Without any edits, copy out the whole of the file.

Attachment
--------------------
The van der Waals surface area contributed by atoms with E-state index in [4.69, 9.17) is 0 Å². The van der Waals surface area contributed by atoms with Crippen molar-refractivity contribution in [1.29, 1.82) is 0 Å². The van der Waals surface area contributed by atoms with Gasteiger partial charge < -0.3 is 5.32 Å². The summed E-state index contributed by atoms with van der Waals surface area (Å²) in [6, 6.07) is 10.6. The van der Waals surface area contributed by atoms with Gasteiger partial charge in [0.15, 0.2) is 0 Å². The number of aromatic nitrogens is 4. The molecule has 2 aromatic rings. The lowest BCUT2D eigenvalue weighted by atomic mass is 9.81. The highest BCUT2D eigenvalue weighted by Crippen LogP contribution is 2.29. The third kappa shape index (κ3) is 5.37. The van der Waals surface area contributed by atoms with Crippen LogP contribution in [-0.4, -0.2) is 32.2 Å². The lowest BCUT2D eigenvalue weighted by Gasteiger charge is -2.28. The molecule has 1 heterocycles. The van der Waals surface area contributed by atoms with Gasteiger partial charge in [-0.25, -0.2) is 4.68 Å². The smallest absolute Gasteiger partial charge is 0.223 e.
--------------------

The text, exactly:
The van der Waals surface area contributed by atoms with E-state index in [4.69, 9.17) is 0 Å². The van der Waals surface area contributed by atoms with Crippen molar-refractivity contribution in [1.29, 1.82) is 0 Å². The van der Waals surface area contributed by atoms with Gasteiger partial charge < -0.3 is 5.32 Å². The summed E-state index contributed by atoms with van der Waals surface area (Å²) in [6, 6.07) is 10.6. The van der Waals surface area contributed by atoms with Gasteiger partial charge in [0.15, 0.2) is 0 Å². The number of aromatic nitrogens is 4. The molecule has 2 aromatic rings. The lowest BCUT2D eigenvalue weighted by atomic mass is 9.81. The highest BCUT2D eigenvalue weighted by Crippen LogP contribution is 2.29. The third kappa shape index (κ3) is 5.37. The van der Waals surface area contributed by atoms with Crippen LogP contribution in [-0.4, -0.2) is 32.2 Å². The lowest BCUT2D eigenvalue weighted by Gasteiger charge is -2.28. The molecule has 1 heterocycles. The van der Waals surface area contributed by atoms with Gasteiger partial charge in [-0.25, -0.2) is 4.68 Å². The smallest absolute Gasteiger partial charge is 0.223 e.